Therefore, PVA is determined as the consequence of a complex interaction of various cardiodynamic variables with normal or nonnormal frequency distributions (3, 4, 7, 9–13, 24). The normal distribution of PVA, therefore, seems principally attributable to the central limit theorem or the law of large numbers (6). This theorem assumes all the component variables to be mutually independent. However, the component variables, i.e., EDV, E_{max}, and E_{a}, of PVA correlated mutually by 30–80% in terms of *r*^{2} (Table 2). This may partly account for some, although not significant, residual χ^{2} of PVA, despite its virtually zero skewness and kurtosis (Table 1, Fig. 6). The present study for the first time revealed the normal or Gaussian frequency distribution of PVA during AF and its underlying mechanism, although in the LV of normal canine hearts.

The present study has also shown that the mean of PVA per beat during AF could be estimated reliably with a reasonably small (10–5%) CV of the mean by averaging PVA values of 20–40 beats, respectively (Fig. 7). This indicates that the mean (SD) of PVA of only 20–40 beats could give us a reasonably reliable estimation of the frequency distribution of PVA of arrhythmic beats during AF, at least in normal canine hearts. This suggests that only 7–15 s are necessary to estimate reasonable mean (SD) of PVA under AF. This rather rapid convergence of the SD of moving-averaged PVA seems partly attributable to the largely insignificant autocorrelation of PVA between the present and preceding beats as the result of the similarly insignificant autocorrelation of the components (EDV, E_{max}, and E_{a}) of PVA (Table 3).

Although we analyzed neither LV myocardial Ca^{2+} handling nor cross-bridge cycling in the present study, we know that an increased EDV increases Ca^{2+} handling and cross-bridge cycling according to the Starling law of the heart (16, 18). An increased E_{max} manifests an LV contractility enhanced with increased Ca^{2+} handling and recruitability of cross-bridge cycling (16, 18). Here, myocardial Ca^{2+} handling is determined by its restitution and potentiation over the last two preceding beats (24), whereas cross-bridge cycling is primarily determined by EDV, E_{max}, and E_{a} (16, 18). E_{a} can directly and simply be related to neither myocardial Ca^{2+} handling nor cross-bridge cycling, because it is defined as ESP/SV (11, 21), where ESP and SV are determined by EDV, E_{max}, and total peripheral resistance (16, 21). These cardiac system-element interrelations suggest that PVA of an arrhythmic beat is determined in a complex manner by not only element, but also system, factors. Although we do not know the statistical characteristics of all the system-element factors involved in PVA determination, we could speculate that the central limit theorem may serve for the normal distribution of PVA.

An obvious limitation of the present study is the use of normal canine hearts with electrically induced AF. It is possible that statistical characteristics of PVA during AF in human diseased hearts are different from those we have found in the present study (1–4, 10). This warrants future studies to investigate the statistical characteristics of PVA in various pathological hearts under artificial or spontaneous AF. Their statistical characteristics may reflect the pathophysiological conditions of the heart.

One more limitation of the present study is the assumption of a constant V_{0} under arrhythmia with a widely varying E_{max}. Fortunately, our previous studies showed that changes in V_{0}, if any, with a varying E_{max} would be relatively small, e.g., a few milliliters within a physiologically working range of E_{max} (16, 20). Any change in E_{max} affects PVA via PE (Figs. 1 and 3, *Eqs. A1* and *A3* in appendix). For example, even a 2-ml decrease in V_{0} with an increase in E_{max} from 2.5 to 10 mmHg/ml could increase PE only by an additional triangular area bound by the end-systolic P-V point and the new 2-ml base on the volume axis in the P-V diagram, though not shown graphically. When the end-systolic pressure increases representatively from 50 to 100 mmHg with the increased E_{max} (Figs. 2 and 3), the decreased V_{0} with the increased E_{max} would increase PVA by only 50–100 mmHg/ml. This increase in PVA seems too small to deviate the frequency distribution of PVA from normality (e.g., Fig. 4*A*).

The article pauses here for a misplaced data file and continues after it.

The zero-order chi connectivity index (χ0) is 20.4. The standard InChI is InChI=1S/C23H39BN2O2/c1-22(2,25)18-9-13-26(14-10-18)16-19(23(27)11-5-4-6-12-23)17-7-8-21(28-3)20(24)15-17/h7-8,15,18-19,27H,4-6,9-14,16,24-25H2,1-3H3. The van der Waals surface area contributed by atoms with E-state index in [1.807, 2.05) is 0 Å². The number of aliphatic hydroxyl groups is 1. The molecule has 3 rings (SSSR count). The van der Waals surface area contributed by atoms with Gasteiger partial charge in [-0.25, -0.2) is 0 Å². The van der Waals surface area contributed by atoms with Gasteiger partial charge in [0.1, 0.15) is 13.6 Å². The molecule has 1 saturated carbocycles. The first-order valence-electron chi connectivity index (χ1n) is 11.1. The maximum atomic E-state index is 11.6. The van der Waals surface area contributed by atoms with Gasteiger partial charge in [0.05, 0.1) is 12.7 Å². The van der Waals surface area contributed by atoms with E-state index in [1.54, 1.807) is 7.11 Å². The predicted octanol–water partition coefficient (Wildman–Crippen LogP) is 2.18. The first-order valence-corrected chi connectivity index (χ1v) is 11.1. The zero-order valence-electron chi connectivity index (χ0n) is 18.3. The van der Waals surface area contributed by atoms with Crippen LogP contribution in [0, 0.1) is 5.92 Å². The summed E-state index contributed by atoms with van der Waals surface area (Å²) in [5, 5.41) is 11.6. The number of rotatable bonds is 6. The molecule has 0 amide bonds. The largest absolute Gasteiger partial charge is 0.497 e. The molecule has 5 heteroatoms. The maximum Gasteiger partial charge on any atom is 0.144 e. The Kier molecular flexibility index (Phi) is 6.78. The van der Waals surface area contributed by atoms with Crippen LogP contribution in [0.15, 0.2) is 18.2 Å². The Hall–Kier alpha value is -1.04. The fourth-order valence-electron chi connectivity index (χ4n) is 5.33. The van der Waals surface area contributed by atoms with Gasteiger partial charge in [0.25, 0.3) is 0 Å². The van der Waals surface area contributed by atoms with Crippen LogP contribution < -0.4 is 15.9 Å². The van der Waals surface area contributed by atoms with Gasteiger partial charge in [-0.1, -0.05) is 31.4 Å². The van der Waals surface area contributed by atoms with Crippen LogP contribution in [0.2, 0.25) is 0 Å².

We therefore conclude that the total mechanical energy generated by arrhythmic beats during AF can reliably be characterized by the mean (SD) of PVA in the normal canine LV. The normal distribution of PVA during AF seems theoretically attributable to the complexity of the PVA formula as a function of E_{a}, E_{max}, and EDV of individual arrhythmic beats.

## APPENDIX

Figure 1 helps in our understanding of the following relations of PVA to the other cardiodynamic variables, including E_{a} and E_{max}, in the LV P-V diagram (16).

First, by definition, (A1) These EW and PE are formulated as follows (A2) (A3) Here, we assumed that LVP during ejection was constant at ESP and the end-diastolic P-V relation was virtually zero below ESV. This assumption does not disadvantageously affect the magnitude of PVA, except in the presence of aortic stenosis or regurgitation.

ESV and ESP are formulated by the following simultaneous equations (A4) (A5) Solving simultaneous *Eqs. A4* and *A5* yields (A6) (A7) Substituting *Eqs. A6* and *A7* into *Eqs. A2* and *A3* yields (A8) (A9) Substituting *Eqs. A8* and *A9* into *Eq. A1* yields (A10) *Equation A10* indicates that PVA is a complex function of E_{max}, E_{a}, and EDV, all of which change beat-by-beat with variable magnitudes of SD, skewness, and kurtosis (Fig. 5). The complexity of the PVA equation (*Eq. A10*) includes additions, multiplications, squares, and divisions of E_{max}, E_{a}, and EDV.

## GRANTS

This work was partly supported by Ministry of Education, Culture, Sports, Science, and Technology (Japan) Scientific Research Grants 13558113, 13770350, 13854030, 13878185, 13878192, 14380405, 15650095, 15659186, 15700330, and 16659057 and Ministry of Health, Labour, and Welfare (Japan) Cardiovascular Diseases Research Grant 14A-1.

## Footnotes